Copyright

Sound Energy: Lesson for Kids

An error occurred trying to load this video.

Try refreshing the page, or contact customer support.

Coming up next: Inertia Lesson for Kids: Definition, Law & Examples

You're on a roll. Keep up the good work!

Take Quiz Watch Next Lesson
 Replay
Your next lesson will play in 10 seconds
  • 0:04 What Is That Sound?
  • 0:26 Good Vibrations
  • 1:09 Changing the Tune
  • 1:49 Sound Is Motion
  • 2:41 Lesson Summary
Add to Add to Add to

Want to watch this again later?

Log in or sign up to add this lesson to a Custom Course.

Log in or Sign up

Timeline
Autoplay
Autoplay
Speed

Recommended Lessons and Courses for You

Lesson Transcript
Instructor: Jason Brunken

Jason is a certified teacher with a Masters in Educational Technology and over 12 years of classroom teaching experience.

Energy is all around us. We see it in light and feel it in heat, but what is it we hear? The answer is sound! Music, the mosquito buzzing in your ear, and the crack of the baseball bat are all examples of energy we can hear: sound.

What Is That Sound?

Have you ever stopped to listen to the thrum of the cicadas or the whoosh of a sudden summer downpour? Have you ever laid in bed and listened to the gentle hum of your fan or even the beating of your own heart? If so, you have been listening to sound. Sound is energy that we can hear. It is a type of kinetic energy that moves through the air and other matter in the form of sound waves.

Good Vibrations

While sound waves are different than the waves you might see in the ocean, they move much the same way: through matter. Sound waves are made by vibration, or the fast, back and forth movement of something. That means that all sound is vibration. If you can hear it, it's vibrating. Your heart? Vibrating. Click of the mouse? Vibration.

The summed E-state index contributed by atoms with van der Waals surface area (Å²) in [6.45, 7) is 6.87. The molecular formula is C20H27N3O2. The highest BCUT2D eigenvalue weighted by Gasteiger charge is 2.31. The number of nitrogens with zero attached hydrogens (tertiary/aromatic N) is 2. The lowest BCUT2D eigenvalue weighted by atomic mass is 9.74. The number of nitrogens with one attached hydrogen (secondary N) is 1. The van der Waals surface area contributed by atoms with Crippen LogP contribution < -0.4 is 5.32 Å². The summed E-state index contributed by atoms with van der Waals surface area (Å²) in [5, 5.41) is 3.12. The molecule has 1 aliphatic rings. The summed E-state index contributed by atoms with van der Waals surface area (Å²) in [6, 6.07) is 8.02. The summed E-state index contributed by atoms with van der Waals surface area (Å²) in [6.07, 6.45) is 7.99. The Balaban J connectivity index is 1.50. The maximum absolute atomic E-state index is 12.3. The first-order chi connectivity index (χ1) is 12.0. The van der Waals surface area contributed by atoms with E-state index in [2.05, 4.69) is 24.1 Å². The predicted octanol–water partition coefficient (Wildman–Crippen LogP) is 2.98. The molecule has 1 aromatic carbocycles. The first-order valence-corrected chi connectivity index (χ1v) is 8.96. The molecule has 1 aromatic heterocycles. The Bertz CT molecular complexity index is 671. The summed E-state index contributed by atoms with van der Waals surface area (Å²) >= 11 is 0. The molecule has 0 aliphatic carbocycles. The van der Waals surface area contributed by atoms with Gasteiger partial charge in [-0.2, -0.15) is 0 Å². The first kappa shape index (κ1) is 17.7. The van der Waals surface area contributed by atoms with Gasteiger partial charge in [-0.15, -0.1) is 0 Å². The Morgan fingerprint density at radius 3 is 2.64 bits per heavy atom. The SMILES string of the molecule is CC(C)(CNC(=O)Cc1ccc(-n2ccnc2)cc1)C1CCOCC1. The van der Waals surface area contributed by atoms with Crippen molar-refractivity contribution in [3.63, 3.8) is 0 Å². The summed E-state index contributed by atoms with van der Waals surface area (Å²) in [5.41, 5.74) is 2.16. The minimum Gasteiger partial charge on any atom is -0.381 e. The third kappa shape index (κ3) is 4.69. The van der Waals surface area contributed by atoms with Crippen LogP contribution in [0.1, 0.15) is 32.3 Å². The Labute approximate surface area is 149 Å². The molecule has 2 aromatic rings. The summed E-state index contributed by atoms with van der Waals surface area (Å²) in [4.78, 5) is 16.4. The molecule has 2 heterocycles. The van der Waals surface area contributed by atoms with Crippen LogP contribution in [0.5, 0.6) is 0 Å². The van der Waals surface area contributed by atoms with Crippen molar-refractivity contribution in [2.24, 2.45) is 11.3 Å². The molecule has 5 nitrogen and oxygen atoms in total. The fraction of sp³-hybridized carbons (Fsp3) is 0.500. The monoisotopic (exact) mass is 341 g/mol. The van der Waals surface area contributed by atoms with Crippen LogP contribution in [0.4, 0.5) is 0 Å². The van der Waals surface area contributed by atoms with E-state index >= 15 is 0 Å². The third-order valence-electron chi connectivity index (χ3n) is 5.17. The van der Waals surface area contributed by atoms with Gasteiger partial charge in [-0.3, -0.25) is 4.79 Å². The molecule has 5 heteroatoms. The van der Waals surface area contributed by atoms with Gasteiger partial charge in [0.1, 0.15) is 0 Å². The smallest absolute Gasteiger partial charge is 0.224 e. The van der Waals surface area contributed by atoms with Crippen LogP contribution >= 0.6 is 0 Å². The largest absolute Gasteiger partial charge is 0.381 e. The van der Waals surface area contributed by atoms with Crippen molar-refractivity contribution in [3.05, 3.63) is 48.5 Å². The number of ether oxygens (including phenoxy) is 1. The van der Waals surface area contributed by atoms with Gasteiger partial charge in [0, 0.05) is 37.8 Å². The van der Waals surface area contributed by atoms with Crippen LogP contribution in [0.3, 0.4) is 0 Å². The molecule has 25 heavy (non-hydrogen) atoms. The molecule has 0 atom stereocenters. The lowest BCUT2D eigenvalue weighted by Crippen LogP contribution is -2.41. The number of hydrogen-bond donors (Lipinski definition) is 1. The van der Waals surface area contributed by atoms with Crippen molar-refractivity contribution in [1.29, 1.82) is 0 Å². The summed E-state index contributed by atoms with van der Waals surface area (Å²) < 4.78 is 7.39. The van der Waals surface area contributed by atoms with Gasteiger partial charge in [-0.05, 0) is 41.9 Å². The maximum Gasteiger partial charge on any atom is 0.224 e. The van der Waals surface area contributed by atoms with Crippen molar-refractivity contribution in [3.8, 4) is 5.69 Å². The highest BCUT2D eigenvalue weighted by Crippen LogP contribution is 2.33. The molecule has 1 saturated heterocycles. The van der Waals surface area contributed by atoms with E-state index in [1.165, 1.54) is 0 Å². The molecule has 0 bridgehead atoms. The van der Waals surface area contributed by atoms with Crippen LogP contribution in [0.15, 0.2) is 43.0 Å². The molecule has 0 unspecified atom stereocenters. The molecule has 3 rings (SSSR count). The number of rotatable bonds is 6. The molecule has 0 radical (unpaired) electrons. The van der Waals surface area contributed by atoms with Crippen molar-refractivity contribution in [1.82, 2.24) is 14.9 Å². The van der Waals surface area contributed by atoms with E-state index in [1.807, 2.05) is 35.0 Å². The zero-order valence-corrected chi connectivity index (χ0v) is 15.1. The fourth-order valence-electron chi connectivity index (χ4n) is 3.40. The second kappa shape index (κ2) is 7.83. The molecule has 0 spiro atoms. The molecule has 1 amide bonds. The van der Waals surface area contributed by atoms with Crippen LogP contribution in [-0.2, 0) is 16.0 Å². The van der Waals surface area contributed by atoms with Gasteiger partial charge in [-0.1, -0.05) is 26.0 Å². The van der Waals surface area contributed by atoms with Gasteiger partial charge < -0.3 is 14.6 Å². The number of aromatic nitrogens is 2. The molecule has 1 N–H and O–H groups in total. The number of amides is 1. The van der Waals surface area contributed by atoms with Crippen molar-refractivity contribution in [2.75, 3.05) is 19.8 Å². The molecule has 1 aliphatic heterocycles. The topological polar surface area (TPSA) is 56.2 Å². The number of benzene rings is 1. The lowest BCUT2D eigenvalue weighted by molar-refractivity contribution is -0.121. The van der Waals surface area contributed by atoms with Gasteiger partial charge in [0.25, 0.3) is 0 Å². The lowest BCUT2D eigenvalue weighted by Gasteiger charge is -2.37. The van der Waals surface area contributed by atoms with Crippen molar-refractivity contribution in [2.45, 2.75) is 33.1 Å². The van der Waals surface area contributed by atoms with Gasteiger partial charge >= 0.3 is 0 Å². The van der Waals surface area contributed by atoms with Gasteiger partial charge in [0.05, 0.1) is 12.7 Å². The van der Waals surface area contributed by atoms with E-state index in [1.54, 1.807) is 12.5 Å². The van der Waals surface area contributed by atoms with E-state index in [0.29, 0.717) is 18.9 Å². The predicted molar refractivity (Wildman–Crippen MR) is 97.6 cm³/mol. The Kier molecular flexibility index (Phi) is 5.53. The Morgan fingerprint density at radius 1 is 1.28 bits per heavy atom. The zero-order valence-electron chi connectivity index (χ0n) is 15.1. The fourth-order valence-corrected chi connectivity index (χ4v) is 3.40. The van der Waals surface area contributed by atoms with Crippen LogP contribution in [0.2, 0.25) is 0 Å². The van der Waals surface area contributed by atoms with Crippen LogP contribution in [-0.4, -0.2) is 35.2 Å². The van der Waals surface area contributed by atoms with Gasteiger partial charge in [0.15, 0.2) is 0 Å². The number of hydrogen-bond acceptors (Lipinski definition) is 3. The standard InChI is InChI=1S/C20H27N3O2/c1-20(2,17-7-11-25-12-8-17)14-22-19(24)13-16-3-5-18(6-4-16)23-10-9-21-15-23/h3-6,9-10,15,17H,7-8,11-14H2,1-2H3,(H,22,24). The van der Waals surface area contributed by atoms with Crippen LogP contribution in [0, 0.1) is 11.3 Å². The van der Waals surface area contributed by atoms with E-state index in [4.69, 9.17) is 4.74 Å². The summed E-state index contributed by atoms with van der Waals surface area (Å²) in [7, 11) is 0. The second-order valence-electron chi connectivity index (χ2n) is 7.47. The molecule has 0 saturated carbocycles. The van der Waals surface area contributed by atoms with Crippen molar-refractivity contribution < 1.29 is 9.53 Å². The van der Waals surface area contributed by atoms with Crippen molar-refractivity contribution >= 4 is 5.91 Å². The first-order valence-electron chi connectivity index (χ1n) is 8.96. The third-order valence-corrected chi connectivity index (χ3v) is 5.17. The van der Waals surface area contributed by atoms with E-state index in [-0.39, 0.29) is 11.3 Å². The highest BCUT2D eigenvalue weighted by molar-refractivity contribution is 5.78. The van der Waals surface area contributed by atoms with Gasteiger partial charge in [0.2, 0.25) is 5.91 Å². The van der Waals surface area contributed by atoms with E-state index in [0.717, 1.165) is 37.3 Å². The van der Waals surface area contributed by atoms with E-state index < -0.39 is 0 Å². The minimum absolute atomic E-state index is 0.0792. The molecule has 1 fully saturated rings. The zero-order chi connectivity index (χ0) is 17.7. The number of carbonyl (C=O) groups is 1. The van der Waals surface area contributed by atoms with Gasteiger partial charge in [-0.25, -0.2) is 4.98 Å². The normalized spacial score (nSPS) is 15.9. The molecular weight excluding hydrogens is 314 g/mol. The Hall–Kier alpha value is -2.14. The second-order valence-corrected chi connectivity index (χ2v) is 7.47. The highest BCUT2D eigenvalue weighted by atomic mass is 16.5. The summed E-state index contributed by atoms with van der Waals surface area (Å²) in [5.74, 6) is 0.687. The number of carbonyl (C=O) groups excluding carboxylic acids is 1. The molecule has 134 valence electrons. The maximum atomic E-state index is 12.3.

Sound is made when a force acts on an object and makes it vibrate. The vibration pushes against matter, like the air, and moves away from the force through the matter in the form of a compression wave. This means that if there is no air or water or other matter for the wave to travel through, there will be no sound. One place that happens is in space. With no air, when things crash together, no sound is made.

Changing the Tune

You are well aware that all sound is not the same. How boring would that be? Instead, sound comes in many kinds. Some sounds are soft while others are very loud. This is a sound's loudness. The more force used to make the vibration, the louder the sound.

Sound can also be high or low. This is called a sound's pitch. High pitches are made when an object vibrates very quickly, like a rubber band pulled tight. When an object vibrates more slowly, though, like a big rubber band not pulled very tightly, it makes a low pitch. Instruments like a piano have many strings inside of different lengths and tightness so when they are struck or strummed, they make different pitches.

To unlock this lesson you must be a Study.com Member.
Create your account

Register to view this lesson

Are you a student or a teacher?

Unlock Your Education

See for yourself why 30 million people use Study.com

Become a Study.com member and start learning now.
Become a Member  Back
What teachers are saying about Study.com
Try it risk-free for 30 days

Earning College Credit

Did you know… We have over 160 college courses that prepare you to earn credit by exam that is accepted by over 1,500 colleges and universities. You can test out of the first two years of college and save thousands off your degree. Anyone can earn credit-by-exam regardless of age or education level.

To learn more, visit our Earning Credit Page

Transferring credit to the school of your choice

Not sure what college you want to attend yet? Study.com has thousands of articles about every imaginable degree, area of study and career path that can help you find the school that's right for you.

Create an account to start this course today
Try it risk-free for 30 days!
Create An Account
Support